Arizona VBAC Doula Support

Arizona VBAC Doula Support

Arizona VBAC doula Supporting birthing person in Phoenix labor and delivery

Can A Doula Help Me Have a VBAC? 

Finding yourself pregnant after a cesarean can come with a range of emotions- you may feel nervous about how this birth will go at the same time as you feel excited for the new baby you’re going to welcome. When you try to research having a VBAC, or vaginal birth after a cesarean, you may be even more worried when you see things like “once a cesarean, always a cesarean” and read about providers who aren’t supportive. It’s true that you may face some opposition in your desire for a vaginal birth, but it’s important to remember that this is your birth and your decision to make. As you prepare for this experience, an Arizona doula will offer guidance and support. 

Finding Your Team

Doulas are very tapped into the local birth community, and they’re a great place to start if you are looking to identify a VBAC-friendly provider. Some doctors and midwives are more comfortable with VBACs, and some birth centers or hospitals may have specific policies regarding the care of a VBAC birther. Rather than working within these rules, finding an environment that matches your values can set you up for success down the line. Working with a doula early on in your pregnancy can be a great way to find providers that support your wishes and will help you achieve the birth you desire. *AZ Doula tip: it is never too late to change your team. Whether that is adding a Doula or deciding on a different provider. This is YOUR experience, and you can choose who participates.*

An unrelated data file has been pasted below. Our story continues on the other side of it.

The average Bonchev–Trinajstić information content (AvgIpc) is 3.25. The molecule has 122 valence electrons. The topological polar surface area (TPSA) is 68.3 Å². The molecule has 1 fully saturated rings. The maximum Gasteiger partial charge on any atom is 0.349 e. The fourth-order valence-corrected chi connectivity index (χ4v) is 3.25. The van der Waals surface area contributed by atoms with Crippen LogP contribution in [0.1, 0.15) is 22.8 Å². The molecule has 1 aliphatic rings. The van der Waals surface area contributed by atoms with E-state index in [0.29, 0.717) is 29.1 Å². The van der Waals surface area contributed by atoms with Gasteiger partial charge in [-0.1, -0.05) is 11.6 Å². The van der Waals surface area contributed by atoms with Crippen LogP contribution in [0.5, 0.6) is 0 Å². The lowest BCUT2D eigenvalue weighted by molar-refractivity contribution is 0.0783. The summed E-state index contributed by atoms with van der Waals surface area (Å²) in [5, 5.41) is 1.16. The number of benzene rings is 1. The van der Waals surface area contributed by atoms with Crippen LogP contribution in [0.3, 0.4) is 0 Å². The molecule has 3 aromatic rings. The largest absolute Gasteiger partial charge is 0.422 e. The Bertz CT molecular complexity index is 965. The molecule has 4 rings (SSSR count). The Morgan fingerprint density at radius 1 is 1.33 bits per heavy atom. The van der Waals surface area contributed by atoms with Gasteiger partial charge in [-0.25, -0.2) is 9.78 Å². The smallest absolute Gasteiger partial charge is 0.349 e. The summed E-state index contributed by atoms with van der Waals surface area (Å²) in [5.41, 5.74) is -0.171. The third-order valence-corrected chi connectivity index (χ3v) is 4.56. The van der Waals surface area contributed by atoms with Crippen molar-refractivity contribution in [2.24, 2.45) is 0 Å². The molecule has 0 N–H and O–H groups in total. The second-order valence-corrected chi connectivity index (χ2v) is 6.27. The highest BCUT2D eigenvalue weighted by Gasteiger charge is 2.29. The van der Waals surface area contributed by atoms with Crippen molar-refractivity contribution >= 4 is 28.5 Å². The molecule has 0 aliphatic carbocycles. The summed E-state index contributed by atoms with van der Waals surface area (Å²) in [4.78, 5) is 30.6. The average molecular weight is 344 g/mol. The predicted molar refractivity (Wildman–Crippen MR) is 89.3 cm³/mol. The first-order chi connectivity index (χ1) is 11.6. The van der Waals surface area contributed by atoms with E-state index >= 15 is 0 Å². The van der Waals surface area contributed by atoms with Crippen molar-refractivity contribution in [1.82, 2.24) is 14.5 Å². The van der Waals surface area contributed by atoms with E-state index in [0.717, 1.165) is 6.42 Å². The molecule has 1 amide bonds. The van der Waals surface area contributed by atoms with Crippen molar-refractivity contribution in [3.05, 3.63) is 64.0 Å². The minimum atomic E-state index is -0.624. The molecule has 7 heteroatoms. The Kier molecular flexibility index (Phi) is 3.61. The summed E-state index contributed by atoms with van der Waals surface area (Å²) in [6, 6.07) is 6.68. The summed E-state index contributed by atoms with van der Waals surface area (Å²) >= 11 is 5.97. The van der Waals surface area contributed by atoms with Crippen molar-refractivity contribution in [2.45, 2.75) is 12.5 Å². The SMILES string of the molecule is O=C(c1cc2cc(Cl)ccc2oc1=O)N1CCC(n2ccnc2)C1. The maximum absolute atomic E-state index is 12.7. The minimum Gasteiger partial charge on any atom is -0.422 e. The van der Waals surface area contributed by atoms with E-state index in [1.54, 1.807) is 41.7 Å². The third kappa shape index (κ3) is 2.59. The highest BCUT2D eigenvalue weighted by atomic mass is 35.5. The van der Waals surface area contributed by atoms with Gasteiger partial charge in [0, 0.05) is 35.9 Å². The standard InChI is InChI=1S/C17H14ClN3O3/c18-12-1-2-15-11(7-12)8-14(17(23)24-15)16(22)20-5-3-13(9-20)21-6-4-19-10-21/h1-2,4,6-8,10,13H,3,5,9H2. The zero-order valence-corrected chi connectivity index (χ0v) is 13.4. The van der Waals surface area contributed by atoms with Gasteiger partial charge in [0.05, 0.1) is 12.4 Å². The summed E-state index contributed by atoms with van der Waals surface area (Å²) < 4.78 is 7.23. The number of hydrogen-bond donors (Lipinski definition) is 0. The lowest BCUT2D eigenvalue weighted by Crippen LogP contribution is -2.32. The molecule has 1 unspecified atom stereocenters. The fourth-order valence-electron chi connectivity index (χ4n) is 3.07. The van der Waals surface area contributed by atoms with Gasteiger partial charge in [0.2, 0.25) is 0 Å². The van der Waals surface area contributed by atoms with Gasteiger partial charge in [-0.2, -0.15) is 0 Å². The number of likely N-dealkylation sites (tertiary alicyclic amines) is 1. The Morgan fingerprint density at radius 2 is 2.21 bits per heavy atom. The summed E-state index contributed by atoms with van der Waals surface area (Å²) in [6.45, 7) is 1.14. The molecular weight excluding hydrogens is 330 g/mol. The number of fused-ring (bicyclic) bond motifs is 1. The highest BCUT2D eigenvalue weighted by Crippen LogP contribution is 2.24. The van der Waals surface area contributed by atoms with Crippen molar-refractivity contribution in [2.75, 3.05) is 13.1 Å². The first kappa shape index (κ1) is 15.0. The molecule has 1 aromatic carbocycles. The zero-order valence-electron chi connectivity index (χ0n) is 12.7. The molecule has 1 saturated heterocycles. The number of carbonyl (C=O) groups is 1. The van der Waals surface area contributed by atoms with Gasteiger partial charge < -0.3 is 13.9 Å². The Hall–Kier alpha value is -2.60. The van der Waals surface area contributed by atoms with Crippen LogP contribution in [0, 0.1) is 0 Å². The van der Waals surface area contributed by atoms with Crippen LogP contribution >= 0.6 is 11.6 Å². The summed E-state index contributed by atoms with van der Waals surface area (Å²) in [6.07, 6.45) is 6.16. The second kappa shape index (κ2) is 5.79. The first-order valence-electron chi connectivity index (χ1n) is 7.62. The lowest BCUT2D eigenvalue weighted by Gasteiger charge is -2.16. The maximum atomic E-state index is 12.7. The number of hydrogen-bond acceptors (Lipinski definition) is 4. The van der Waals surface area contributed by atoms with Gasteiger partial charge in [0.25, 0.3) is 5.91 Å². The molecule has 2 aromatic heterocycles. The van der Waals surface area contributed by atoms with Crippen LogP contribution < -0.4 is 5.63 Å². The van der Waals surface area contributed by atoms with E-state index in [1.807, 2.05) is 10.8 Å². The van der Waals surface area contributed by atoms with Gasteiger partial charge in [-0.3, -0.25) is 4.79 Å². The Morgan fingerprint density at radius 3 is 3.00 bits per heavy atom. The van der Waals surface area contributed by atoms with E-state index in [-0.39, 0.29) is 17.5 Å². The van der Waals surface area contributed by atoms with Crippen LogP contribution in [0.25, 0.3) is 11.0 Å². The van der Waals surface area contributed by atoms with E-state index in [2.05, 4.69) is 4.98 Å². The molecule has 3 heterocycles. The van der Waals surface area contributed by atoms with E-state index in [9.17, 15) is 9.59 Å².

The Big Day 

When the time comes for you to labor, the benefits of having a doula are nearly endless. By offering hands-on pain relief, supporting your partner, and reminding you of your goals, a doula will be encouraging during any type of birth you may have. But when you’re aiming for a VBAC, having a doula by your side can be even more critical. 

Cesareans can often result from interventions that prevent labor from progressing naturally, cause abnormal amounts of pain, or put you on a ‘time clock’ in a medical provider’s eyes. With a doula there to suggest alternatives or tools, you’re less likely to end up in a position where you are pushed toward an unnecessary surgical birth. In the event a repeat cesarean does become the best option for you and your baby, having a knowledgeable birth after cesarean doula available to filter the twists and turns of labor can help you feel more confident in your decision for a cesarean.